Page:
More than 312,000 civilians have been killed in America’s War on Terror— more than one hundred times the number of civilian deaths in 9/11.
The current estimated cost of America’s War on Terror is $6.4 trillion or roughly $23,000 per U.S. taxpayer. The financial price tag for One World Trade Center was $3.9 billion. However, for the same price as the War on Terror, the US could have over 1,500 One World Trade Center buildings— thirty per U.S. state. Perhaps it is best to conceptualize $6.4 trillion in terms of a more basic measurement: the characteristics of the actual, physical dollar notes. A US bank note is 6.14 inches long. You could take a $10,000 “brick” of $100 bills and place each brick end to end, lengthwise and cover the entire 6,917-mile distance from Washington, D.C., to Kabul, Afghanistan—a distance that would span the Atlantic Ocean—across Spain, France, Italy; across the Adriatic Sea; across Montenegro, Kosovo, Macedonia, Bulgaria, Turkey, and the Black Sea; across Armenia, Azerbaijan, Iran, the Caspian Sea; across Turkmenistan and nearly all of Afghanistan—from west to east—to arrive in Kabul.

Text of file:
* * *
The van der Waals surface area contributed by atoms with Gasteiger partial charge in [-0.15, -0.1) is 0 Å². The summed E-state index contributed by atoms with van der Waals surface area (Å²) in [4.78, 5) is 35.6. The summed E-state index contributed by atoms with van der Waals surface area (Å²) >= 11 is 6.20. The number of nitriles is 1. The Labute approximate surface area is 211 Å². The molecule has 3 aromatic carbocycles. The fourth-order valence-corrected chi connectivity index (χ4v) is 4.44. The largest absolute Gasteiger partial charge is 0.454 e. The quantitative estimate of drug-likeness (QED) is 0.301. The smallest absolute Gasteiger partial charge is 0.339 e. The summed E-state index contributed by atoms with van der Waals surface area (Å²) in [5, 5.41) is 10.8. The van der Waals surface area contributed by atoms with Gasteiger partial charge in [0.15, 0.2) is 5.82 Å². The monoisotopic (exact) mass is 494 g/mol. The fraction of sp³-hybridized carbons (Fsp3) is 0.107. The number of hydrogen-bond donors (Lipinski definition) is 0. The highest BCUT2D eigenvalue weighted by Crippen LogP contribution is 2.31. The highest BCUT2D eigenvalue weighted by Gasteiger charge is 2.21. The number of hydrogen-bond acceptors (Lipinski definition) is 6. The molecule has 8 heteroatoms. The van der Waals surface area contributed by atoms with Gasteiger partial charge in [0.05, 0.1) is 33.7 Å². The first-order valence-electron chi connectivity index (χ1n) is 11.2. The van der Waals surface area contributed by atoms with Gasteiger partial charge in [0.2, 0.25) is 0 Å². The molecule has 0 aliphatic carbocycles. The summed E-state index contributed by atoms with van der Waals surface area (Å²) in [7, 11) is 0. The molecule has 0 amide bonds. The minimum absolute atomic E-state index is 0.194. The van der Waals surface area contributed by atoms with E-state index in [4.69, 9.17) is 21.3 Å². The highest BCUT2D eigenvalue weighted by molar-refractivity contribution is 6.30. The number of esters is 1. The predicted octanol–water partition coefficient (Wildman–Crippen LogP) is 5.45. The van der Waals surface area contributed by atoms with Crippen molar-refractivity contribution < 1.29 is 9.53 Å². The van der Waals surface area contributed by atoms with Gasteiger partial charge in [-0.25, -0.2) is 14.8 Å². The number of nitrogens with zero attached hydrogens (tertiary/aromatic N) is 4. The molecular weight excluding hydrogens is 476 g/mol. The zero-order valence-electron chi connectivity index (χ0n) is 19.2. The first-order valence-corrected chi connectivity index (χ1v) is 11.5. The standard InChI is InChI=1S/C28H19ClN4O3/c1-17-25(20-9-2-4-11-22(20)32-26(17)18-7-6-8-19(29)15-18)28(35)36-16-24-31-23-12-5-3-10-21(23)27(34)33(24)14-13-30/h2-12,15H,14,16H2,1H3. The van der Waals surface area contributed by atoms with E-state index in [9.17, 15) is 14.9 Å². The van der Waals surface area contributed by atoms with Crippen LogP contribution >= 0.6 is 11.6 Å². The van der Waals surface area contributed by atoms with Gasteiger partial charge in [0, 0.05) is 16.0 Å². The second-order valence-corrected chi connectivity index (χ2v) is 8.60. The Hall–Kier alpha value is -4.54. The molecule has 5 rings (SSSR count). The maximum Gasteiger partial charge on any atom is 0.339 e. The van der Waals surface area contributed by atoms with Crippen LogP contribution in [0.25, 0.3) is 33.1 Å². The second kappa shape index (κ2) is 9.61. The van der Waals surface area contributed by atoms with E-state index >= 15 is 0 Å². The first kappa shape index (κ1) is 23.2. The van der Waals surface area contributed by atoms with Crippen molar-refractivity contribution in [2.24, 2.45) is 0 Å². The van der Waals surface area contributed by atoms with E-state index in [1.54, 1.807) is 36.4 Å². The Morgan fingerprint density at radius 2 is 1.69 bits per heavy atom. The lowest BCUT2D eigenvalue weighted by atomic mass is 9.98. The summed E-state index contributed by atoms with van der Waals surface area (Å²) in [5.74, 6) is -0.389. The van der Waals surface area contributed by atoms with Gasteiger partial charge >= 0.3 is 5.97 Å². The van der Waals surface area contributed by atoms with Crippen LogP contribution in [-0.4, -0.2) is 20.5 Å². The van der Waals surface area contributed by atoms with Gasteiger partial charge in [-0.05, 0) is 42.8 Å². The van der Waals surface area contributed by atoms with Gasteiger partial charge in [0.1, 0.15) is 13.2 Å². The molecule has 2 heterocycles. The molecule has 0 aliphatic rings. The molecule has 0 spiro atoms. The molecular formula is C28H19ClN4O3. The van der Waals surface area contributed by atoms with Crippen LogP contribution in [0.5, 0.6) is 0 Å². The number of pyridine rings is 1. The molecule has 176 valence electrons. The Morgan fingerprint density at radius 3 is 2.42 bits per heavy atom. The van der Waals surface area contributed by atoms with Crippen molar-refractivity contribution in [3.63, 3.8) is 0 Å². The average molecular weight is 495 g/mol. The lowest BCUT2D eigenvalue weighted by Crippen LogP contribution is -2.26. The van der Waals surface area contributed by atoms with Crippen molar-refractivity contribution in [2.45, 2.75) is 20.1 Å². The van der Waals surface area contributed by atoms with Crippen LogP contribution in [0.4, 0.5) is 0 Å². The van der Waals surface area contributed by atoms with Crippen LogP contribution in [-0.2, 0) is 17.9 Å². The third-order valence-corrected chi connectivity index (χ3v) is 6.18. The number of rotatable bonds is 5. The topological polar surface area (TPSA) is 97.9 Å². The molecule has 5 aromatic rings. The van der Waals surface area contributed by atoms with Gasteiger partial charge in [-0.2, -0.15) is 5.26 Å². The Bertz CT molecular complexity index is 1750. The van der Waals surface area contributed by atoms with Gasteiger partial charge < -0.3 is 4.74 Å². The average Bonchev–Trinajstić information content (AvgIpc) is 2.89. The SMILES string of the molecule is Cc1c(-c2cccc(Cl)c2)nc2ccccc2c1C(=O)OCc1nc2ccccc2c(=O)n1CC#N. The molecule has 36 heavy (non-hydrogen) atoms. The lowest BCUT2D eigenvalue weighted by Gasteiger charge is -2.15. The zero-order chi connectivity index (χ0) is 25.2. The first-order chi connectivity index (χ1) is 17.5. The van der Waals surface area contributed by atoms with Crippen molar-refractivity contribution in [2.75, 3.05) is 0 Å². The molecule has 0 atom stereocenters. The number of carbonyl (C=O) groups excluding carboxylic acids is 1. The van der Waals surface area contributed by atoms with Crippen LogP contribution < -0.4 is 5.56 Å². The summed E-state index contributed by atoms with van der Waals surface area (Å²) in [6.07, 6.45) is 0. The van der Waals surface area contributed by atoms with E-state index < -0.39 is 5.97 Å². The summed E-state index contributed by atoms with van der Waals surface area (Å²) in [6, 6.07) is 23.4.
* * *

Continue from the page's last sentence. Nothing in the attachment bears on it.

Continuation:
But that’s not all. You could take this trip more than once. In fact, you could line the nearly seven-thousand-mile route with $10,000 bricks of money roughly nine lengths—more than four round trips or travel around the circumference of the Earth nearly 2.5 times.
Alternatively, you could create a string of single $100 bills lengthwise and take nearly 12 round trips to the moon or you could string $10 bills together lengthwise and go from Earth to Mars. Or you could string $1 bills together lengthwise and easily go from Earth to Jupiter.
“Un-American: A Soldier’s Reckoning of Our Longest War” by @EdstromErik https://t.co/oUmgftaPpw